Skiing in India - The new frontier

From one of the oldest skiing nations to what for many will be one of the newest. France and India may have as many similarities as they do differences, when it comes to skiing.
As with much of modern skiing and mountaineering it was not just the British who got there first but British army or ex-army who were at the forefront. Chamonix and Meribel both owe their current standing to a strong early British presence. India is no different.

Gulmarg, the Kashmiri village nestling in the Himalayas, below Mount Apharwat’s 4124metres, saw it’s first skiing courtesy of two British Army officers. These intrepid pioneers formed the local ski club in 1927, mirroring the Army’s winter sports influence in France and Switzerland (St Moritz). The military influence is extended around Gulmarg because of it’s location in the disputed border region, claimed by both India and Pakhistan.

There are distinct similarities between this Indian ski resort and it’s better known European counterparts. The Grande Motte tops out at around 3,500m, whilst Gulmarg’s skiers can reach 3,979m, also helped by a French-built gondola, which opened in 2005 after a 16 year build! This is in fact the highest ski resort gondola in the world. Although still relatively small, the resort does have an expanding lift system, with a new chairlift added last year by the Jammu & Kashmir Cable Car Corporation.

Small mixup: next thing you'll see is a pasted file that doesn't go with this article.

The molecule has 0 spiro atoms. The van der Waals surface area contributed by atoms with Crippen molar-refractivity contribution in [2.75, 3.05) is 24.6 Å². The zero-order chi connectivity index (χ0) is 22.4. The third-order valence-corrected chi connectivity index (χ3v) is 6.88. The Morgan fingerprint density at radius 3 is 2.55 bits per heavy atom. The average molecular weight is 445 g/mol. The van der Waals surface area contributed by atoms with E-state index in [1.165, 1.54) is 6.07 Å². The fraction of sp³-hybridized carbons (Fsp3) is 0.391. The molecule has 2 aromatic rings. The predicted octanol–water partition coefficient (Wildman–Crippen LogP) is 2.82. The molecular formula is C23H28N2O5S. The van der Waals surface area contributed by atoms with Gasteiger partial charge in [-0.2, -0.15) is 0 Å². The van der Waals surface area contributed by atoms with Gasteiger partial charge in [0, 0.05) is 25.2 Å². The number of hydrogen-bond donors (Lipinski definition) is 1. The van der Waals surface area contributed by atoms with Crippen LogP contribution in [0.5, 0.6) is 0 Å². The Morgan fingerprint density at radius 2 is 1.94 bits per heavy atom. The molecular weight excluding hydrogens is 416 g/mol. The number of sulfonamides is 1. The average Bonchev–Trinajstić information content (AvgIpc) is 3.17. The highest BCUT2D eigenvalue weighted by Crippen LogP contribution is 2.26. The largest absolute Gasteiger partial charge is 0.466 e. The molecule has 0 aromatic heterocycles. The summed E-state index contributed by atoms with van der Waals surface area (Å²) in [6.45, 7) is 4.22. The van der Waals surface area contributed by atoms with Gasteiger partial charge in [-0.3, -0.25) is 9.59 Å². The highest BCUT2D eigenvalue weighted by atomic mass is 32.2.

Unlike the well (some would say over) developed Euro-resorts, Gulmarg is still growing, and with the economic and territorial uncertainties is not immune to growing pains. However, the delights of skiing in the Himalayas are not to be ignored. The resort now boasts it’s own heli-ski operation, a full week of heli-skiing (which promises 35,000 vertical feet of skiing) will set you back €7,000, while single runs start from €263.


The boss of British niche ski operator Alpine Elements and iGOSKi ski weekend (who provide ski weekend and short breaks) James Hardiman, was intrigued after reading an article in a newspaper (Tom Robbins, The Observer). “The juxtaposition of such an amazingly rich culture and history with such a modern sport was fascinating.” Asked if he would consider expanding into India Mr Hardiman believed that “There is definitely a market for those who feel they have skied Europe and want to look for further experiences. It is certainly an area we will keep a close eye upon.” Although not suitable for a ski weekend it is definatley worth considering over skiing in the USA or Canada. There are already a handful of small operators who offer skiing holidays to Gulmarg. These can often be extended, allowing guests to visit many other fascinating areas of the sub-continent.

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